Charlottetown, the capitol city of the province of Prince Edward Island, is known as the birthplace of the Confederation of Canada.  Throughout this year (2014), the Island is celebrating the 150th anniversary of the Charlottetown Conference, which marked the beginnings of discussions that led to the Canadian union.  During the first week of September in 1864, representatives from the British colonies of New Brunswick, Nova Scotia, and PEI, along with delegates from the Province of Canada (which would later be divided into present-day Quebec and Ontario) met at Province House in Charlottetown to discuss a confederation or unification of the individual provinces.  Two subsequent meetings followed over the next three years, the end result of which was the British North America Act of 1867, which formally created the autonomous union of the Dominion of Canada.
Pronvince House, Charlottetown PEI
Province House, Charlottetown, PEI

Province House, the center of the legislative government of Prince Edward Island, is now a National Historic Landmark operated by Parks Canada and has been restored to its 1864 appearance to commemorate its crucial formative role in initiating both the Canadian union and the peaceful achievement of Canadian independence.

Pronvince House, Charlottetown PEI
Province House, Charlottetown, PEI

Pronvince House, Charlottetown PEI
Province House, Charlottetown, PEI

The city of Charlottetown retains much of its nineteenth-century appearance, and one of its architectural crown jewels is Beaconsfield Historic House, a 25-room Italianate mansion now owned and maintained by the PEI Museum and Heritage Foundation.

Beaconsfield Historic House

Constructed in 1877 for James and Edith Peake, the elegant home sits on west side of the city on a waterfront piece of property that commands an incredible view of the city's harbor.  It is believed that its name was an homage to British Prime Minster Benjamin Disraeli, the first Earl of Beaconsfield.

Beaconsfield Historic House, Charlottetown PEI
Beaconsfield Historic House Museum, Charlottetown, PEI

Beaconsfield Historic House

Beaconsfield Historic House

Beaconsfield Historic House

Beaconsfield Historic House
Beaconsfield's elegant waterfront fa├žade.

Beaconsfield Historic House
The unrivaled view from the porch and gardens of Beaconsfield.

James Peake was a highly successful merchant and shipowner, and his wife's father (one of the "Fathers of Confederation") was named Lt. Governor of the Island a couple of years after James and Edith finished construction on Beaconsfield.  Both the family and the house thus served eminent and highly visible functions in the social world of Victorian Charlottetown, playing host to fashionably grand gatherings and parties, with guests including Princess Louise, the daughter of Queen Victoria.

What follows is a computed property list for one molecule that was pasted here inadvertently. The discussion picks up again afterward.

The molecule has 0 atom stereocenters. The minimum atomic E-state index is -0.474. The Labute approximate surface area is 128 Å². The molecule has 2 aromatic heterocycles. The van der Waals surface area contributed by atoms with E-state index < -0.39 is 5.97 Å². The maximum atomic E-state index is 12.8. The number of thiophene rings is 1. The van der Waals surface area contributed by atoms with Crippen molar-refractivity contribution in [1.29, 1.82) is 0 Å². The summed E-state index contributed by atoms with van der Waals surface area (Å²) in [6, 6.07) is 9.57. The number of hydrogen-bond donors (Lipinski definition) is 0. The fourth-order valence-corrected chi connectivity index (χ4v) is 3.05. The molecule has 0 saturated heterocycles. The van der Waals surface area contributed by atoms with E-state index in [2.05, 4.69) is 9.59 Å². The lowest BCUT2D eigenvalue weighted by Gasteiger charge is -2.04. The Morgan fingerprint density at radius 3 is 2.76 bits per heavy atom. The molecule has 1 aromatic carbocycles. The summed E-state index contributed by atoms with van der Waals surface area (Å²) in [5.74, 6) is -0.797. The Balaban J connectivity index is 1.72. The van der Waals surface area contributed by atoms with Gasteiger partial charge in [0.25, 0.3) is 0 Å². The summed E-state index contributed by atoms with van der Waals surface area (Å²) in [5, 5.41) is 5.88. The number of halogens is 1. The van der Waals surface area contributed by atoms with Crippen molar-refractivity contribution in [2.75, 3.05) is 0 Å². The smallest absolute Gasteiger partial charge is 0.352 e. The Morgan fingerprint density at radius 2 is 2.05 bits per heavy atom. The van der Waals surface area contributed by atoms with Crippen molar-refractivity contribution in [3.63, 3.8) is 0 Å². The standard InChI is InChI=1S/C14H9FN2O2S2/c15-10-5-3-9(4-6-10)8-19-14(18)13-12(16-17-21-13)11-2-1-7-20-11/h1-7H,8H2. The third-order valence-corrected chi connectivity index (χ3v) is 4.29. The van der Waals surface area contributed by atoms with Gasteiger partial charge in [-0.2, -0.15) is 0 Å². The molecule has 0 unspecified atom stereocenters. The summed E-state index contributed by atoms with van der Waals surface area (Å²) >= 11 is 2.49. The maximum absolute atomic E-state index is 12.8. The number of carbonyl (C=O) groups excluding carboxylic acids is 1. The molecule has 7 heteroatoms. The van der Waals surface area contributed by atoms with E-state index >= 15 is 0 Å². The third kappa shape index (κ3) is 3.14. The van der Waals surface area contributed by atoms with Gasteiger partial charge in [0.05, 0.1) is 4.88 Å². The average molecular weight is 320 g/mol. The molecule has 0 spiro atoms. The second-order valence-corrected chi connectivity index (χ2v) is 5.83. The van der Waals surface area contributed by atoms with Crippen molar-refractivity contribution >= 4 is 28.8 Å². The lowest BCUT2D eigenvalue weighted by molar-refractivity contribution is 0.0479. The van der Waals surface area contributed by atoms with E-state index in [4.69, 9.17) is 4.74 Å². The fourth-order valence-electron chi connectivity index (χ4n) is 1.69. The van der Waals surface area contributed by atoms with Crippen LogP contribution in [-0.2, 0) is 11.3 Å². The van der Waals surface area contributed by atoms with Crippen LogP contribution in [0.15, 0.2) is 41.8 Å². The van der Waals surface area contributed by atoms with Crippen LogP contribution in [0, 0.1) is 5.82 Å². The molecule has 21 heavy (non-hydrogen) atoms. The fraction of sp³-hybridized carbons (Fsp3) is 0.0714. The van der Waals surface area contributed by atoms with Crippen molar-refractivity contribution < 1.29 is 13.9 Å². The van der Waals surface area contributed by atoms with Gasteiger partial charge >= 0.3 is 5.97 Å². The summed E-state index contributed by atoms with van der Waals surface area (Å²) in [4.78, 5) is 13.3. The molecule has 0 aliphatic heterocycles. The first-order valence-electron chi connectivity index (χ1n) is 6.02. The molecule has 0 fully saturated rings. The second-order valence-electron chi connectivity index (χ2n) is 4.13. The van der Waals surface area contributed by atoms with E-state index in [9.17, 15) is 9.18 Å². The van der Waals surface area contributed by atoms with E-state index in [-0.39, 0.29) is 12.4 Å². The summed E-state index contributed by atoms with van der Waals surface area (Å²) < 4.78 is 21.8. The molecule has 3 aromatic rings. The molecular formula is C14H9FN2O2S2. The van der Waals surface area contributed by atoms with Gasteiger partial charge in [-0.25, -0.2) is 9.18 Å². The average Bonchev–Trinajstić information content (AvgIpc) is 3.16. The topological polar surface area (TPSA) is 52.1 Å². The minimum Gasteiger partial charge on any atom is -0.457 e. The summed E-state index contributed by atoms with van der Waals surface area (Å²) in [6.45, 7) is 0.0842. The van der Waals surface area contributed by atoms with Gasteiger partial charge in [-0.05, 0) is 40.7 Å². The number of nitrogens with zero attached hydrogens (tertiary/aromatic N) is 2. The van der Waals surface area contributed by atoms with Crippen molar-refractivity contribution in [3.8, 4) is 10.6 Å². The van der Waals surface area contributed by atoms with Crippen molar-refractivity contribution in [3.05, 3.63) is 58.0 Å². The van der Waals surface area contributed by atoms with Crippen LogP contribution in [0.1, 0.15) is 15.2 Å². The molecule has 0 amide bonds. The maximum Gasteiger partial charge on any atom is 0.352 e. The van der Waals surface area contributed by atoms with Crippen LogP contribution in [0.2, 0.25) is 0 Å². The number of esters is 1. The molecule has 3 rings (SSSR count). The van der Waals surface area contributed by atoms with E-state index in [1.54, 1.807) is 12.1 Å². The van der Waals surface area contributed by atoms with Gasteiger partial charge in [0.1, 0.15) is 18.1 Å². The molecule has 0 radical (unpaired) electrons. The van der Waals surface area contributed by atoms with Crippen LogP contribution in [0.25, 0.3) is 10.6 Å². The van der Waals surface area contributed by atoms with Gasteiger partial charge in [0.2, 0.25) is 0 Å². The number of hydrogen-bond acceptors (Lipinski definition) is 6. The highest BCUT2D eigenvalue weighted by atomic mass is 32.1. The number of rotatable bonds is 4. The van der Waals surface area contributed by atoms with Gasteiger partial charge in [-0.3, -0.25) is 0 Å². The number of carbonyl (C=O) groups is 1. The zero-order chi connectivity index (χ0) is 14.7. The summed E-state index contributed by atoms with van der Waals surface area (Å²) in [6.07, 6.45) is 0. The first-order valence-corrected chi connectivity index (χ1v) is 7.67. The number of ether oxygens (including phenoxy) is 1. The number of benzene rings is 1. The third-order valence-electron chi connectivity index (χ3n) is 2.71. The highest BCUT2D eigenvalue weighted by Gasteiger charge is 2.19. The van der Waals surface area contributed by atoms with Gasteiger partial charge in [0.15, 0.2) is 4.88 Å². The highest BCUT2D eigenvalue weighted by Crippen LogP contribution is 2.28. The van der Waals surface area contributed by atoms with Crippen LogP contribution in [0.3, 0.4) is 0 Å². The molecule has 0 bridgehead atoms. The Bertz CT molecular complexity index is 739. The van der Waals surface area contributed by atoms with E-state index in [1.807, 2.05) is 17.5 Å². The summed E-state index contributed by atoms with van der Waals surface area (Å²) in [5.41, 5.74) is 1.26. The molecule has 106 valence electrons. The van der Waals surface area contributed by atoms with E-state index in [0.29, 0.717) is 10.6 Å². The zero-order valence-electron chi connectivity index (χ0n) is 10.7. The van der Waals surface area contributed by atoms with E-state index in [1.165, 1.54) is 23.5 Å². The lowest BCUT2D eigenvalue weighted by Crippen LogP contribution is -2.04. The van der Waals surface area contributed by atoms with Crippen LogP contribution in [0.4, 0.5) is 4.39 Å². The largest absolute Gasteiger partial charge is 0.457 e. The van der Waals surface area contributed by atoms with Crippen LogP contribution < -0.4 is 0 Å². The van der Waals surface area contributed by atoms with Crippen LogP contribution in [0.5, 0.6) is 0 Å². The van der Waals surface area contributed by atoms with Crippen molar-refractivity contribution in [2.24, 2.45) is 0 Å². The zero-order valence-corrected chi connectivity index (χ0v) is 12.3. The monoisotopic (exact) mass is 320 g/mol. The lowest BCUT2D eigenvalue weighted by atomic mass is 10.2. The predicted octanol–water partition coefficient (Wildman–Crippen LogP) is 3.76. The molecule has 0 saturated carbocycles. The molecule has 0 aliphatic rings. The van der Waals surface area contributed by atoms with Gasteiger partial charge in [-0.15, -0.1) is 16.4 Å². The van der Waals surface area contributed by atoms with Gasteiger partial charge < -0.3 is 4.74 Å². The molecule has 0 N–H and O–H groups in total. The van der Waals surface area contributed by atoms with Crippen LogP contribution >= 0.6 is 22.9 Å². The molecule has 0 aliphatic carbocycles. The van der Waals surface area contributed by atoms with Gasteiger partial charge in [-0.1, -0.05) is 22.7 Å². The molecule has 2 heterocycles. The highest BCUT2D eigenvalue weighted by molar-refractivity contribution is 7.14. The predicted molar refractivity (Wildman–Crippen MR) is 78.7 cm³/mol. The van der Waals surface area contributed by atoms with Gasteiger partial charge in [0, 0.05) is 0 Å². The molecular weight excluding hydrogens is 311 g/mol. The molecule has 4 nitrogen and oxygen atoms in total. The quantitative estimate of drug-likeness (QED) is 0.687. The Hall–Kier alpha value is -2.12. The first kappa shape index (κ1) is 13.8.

Beaconsfield Historic House

Beaconsfield Historic House

Beaconsfield Historic House, Charlottetown PEI

Beaconsfield Historic House, Charlottetown PEI

Beaconsfield Historic House

Beaconsfield Historic House

Beaconsfield Historic House

As "the most luxurious and expensive private residence on the Island," Beaconsfield featured a number of modern conveniences, like running water and gas lighting,  The ceilings are decorated with elaborate plasterwork and the house's grand fireplaces, formal staircase, and stunning stained glass windows has all been painstakingly restored, providing a glimpse into the fashionable elegance and grandeur that distinguished the house to all who visited it.

Beaconsfield Historic House

Beaconsfield Historic House

Beaconsfield Historic House, Charlottetown PEI

Beaconsfield Historic House, Charlottetown PEI

Beaconsfield Historic House, Charlottetown PEI

Beaconsfield Historic House, Charlottetown PEI

Beaconsfield Historic House

Beaconsfield Historic House, Charlottetown PEI

A decline in fortune compelled the Peakes to sell the house in 1883, only five years after they had moved in.  The property was purchased by Henry Cundall, who, with his two sisters, called Beaconsfield home until the end of their lives.  Cundall obviously thought highly of his sisters and their accomplishments, for his 1916 will stipulated that the house was to be used as a residence for young professional women.  Over the years, it served as both a YWCA and a residence for nurses working at the city's hospital.  The property came into the hands of the PEI Museum and Heritage Foundation in 1973, and fully restored and opened as a museum twenty years later.